But apart from our seeing the silvery nylon sheet becoming a symbol of stage effects, when Kostya stops his own show because of his mother's interruptions, the water spills out of the nylon basin and onto the stage. Masha then must mop it up, and continues to do so in the intermission between the second and third acts: Now we see the form falling apart, just as the emotions in the plot of “The Seagull” begin to overflow.
Perhaps the most significant aspect of Avneri's production is his attitude towards the central symbol of the play, the seagull. In the play Nina identifies with the seagull, while Kostya shoots a seagull and presents its corpse to Nina (probably symbolizing the way he and his play were shot dead). Trigorin unthinkingly sees the man who shot the seagull as a possible subject for a short story, and in the second act a stuffed seagull is presented onstage. The seagull is used explicitly as a symbol so many times, I began to wonder if it wasn't a parody of Ibsen's clumsy use of a wild duck in his realistic play.
There is no real seagull in Avneri's play: It is signified by the white robe Nina wraps herself in, which Kostya cuts with a utility knife. Eventually, he commits suicide with the same knife he used to cut the robe, which appeared in the fourth act as the clothing of a headless theatrical figure. In Avneri's production, the seagull represents the theater, and the white robe that can set the imagination on fire, but can also be the clothing of the lifeless stuffed animal that is standard theater.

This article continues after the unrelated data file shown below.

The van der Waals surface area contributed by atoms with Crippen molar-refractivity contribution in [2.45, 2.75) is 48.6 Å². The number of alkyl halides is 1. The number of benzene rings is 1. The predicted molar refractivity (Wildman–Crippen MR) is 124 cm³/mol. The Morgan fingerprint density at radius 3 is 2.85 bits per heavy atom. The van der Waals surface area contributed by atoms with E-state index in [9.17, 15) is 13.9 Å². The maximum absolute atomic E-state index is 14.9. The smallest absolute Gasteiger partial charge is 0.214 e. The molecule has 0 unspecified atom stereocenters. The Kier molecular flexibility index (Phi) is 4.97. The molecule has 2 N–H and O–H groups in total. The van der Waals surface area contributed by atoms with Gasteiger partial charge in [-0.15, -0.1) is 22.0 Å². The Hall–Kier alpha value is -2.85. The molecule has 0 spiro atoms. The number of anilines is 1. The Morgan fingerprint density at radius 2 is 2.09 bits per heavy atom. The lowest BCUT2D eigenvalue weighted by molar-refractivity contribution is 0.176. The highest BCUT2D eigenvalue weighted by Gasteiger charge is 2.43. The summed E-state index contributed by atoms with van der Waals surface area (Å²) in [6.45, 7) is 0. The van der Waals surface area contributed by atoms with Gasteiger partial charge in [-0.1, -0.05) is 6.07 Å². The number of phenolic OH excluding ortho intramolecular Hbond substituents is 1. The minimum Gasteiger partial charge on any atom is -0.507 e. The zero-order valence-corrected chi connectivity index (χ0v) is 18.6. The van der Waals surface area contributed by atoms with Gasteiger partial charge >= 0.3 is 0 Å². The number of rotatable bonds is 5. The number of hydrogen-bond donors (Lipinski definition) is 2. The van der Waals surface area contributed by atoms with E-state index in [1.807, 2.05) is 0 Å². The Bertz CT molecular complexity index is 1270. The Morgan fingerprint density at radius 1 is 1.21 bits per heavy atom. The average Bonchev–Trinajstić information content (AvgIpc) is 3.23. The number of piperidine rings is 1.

Avneri has done wonderfully with his cast. Since he dropped several minor characters, others were forced to hold dialogues with themselves, as if they're quoting something they heard. Michal Weinberg does this remarkably with Masha's quiet suffering. Shiri Golan is impressive and entertaining as Arkadina. Avi Uria's presence is full of life. Yoram Yosefsberg in the role of Dorn seems to be too much on his own since Masha's mother character was dropped, even though he is a bit of an outsider to begin with. Gaia Shalita-Katz offers youthful enthusiasm and tenderness as Nina. Dudu Niv is worthy of a full piece detailing his role as Trigorin: He manages to exclude any showmanship from his character, and his self-doubting soliloquy is a moment of intimacy with a torn soul who transforms his private drama (he is a successful artist, a slave of his success, envied by both Nina and Kostya, but well aware of his shortcomings) into a moment shared by the audience.
In Chekhov's play, Kostya is an artistic failure who cannot stand the pain demanded of artists in their daily life and creation, which bring more moments of suffering than of elevation. In this production, just as in “Mary Stuart,” Avneri demonstrates how new forms can shed new, exciting life on what seems an all too familiar play. This “Seagull,” in any case, flies high, (for more than three hours), to the great pleasure of the audience.